“Recycling lithium batteries is costly with a greater risk of explosion,” says Ken Godin. “Lithium batteries cannot be recycled at traditional recycling plants, either.”

HOPE FOR THE FUTURE Like ‘em or hate ‘em it looks like Li-ion will be around for a long time to come. Never mind that researchers are working round the clock to produce next-generation prototypes that are lighter and contain more storage capacity. Later this year, JCESR a consortium of educational bodies, business and science plan to unveil a promising lithium-sulfur model that might prove to be a more efficient answer to the current Li-ion model. But competition is fierce and despite promising developments, automotive companies aren’t so forthcoming when it comes to sharing their processes. This extends to all variables in the production line. There are concerns the demand for lithium will exceed the limitations of the supply chain. Water shortages are hindering production in Latin America and Congo exploits child labour in its cobalt mines. “The biggest barrier at this point is the cost of the cells, “ says Chris Burns. “As

adoption increases, volumes increase and technology improves, the industry should be able to drive this cost down to make electric vehicles truly affordable at the up front cost compared to ICE vehicles.” Economic benefits aside, one can only hope that as this technology evolves, we’ll have arrived at a place where ethical concerns for alternatives to fossil fuels harmonize with the desire to meet consumer demand while turning a profit. That will be a win-win for all stakeholders, including our planet.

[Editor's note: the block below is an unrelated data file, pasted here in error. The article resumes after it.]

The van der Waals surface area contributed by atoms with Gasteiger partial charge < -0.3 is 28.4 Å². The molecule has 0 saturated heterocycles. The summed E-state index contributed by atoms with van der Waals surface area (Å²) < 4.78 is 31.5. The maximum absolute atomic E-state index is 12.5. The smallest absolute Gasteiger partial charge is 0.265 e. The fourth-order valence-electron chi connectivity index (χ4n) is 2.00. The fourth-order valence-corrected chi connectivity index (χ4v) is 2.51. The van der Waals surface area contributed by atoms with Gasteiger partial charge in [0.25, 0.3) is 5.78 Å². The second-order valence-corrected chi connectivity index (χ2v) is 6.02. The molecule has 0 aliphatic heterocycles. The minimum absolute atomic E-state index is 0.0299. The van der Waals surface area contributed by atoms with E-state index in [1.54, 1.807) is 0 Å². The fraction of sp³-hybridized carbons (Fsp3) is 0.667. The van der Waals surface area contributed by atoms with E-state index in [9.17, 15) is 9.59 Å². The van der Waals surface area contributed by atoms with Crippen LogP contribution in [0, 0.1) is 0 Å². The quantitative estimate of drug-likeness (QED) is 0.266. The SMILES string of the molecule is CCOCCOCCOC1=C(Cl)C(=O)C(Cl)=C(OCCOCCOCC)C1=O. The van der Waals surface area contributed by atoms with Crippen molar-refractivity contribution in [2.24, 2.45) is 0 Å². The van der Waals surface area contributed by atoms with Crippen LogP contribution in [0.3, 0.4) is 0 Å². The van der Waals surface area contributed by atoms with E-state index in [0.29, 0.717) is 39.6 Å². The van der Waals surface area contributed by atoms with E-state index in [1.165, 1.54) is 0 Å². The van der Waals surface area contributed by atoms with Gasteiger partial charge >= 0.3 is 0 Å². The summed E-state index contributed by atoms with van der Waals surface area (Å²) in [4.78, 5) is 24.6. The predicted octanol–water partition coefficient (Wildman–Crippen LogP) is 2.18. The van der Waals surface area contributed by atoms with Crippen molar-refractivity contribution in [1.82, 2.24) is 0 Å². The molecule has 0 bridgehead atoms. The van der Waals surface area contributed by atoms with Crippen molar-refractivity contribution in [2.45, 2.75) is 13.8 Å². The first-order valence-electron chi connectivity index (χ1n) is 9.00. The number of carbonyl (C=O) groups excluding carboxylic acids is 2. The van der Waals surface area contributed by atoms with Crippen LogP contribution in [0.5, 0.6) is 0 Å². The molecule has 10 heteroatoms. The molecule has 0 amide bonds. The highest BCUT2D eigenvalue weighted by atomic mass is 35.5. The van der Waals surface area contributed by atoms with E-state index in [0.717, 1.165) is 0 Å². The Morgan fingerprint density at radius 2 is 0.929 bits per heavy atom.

CAR BATTERY ALTERNATIVES STARTING TO MAKE INROADS

Solid state lithium-ion Introducing a battery which uses sulfide superionic conductors. All this means a superior battery. The result is a battery that can completely charge or discharge in just seven minutes, which makes it terrific for vehicles. It’s solid state, which means it’s more stable and safer than current batteries. The solid-state unit should also be able to work in as low as minus 30 degrees Celsius and up to one hundred. Sodium-ion batteries, which use salt, also uses a standard that means it can be n o v e m b e r 2 017

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placed in laptops and even work in electric cars like the Tesla Model S. The exact method of build and how it works are being kept secret but the 6.5cm battery can manage 90 watthours per kilogram, making it comparable to lithium-ion but with a 2000 cycle lifespan, which should be improved. Graphene car batteries They say Graphene batteries are the future of batteries There are rumblings that a new battery, called Grabat, can offer electric cars a driving range of up to 500 miles on a charge. Graphenano, the company behind the development,  says the batteries can be charged to full in just a few minutes. It can charge and discharge 33 times faster than lithium ion. Discharge is also crucial for things like cars that want vast amounts of power in order to pull away quickly. Aluminium-air battery gives 1,100 mile drive on a charge A car has managed to drive 1,100 miles on a single battery charge. The secret to this super range is a type of battery technology called aluminium-air that uses oxygen from  the air to fill its cathode. This makes it far lighter than liquid filled lithium-ion batteries to give the car a far greater range. 12

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NAPA CHASE THE ACE WINNER!